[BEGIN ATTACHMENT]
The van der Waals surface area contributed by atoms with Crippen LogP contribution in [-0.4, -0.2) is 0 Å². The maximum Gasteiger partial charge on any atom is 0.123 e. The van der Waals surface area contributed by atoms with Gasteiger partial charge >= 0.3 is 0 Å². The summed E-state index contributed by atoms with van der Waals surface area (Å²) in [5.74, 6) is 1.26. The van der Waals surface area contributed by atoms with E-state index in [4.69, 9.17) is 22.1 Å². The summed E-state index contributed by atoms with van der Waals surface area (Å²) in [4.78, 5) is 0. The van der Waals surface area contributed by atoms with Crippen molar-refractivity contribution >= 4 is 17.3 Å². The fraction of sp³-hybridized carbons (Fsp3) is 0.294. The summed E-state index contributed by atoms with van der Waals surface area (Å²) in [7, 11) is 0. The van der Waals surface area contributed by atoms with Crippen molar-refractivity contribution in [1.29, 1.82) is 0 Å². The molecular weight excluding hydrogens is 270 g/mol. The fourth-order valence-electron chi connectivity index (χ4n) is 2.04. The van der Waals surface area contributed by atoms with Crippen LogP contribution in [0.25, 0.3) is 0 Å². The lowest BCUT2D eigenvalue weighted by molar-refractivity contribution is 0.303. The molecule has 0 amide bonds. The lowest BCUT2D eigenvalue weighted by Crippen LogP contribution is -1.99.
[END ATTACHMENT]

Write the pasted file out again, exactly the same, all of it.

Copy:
The van der Waals surface area contributed by atoms with Crippen LogP contribution in [-0.4, -0.2) is 0 Å². The maximum Gasteiger partial charge on any atom is 0.123 e. The van der Waals surface area contributed by atoms with Gasteiger partial charge >= 0.3 is 0 Å². The summed E-state index contributed by atoms with van der Waals surface area (Å²) in [5.74, 6) is 1.26. The van der Waals surface area contributed by atoms with E-state index in [4.69, 9.17) is 22.1 Å². The summed E-state index contributed by atoms with van der Waals surface area (Å²) in [4.78, 5) is 0. The van der Waals surface area contributed by atoms with Crippen molar-refractivity contribution >= 4 is 17.3 Å². The fraction of sp³-hybridized carbons (Fsp3) is 0.294. The summed E-state index contributed by atoms with van der Waals surface area (Å²) in [7, 11) is 0. The van der Waals surface area contributed by atoms with Crippen molar-refractivity contribution in [1.29, 1.82) is 0 Å². The molecular weight excluding hydrogens is 270 g/mol. The fourth-order valence-electron chi connectivity index (χ4n) is 2.04. The van der Waals surface area contributed by atoms with Crippen LogP contribution in [0.25, 0.3) is 0 Å². The lowest BCUT2D eigenvalue weighted by molar-refractivity contribution is 0.303. The molecule has 0 amide bonds. The lowest BCUT2D eigenvalue weighted by Crippen LogP contribution is -1.99.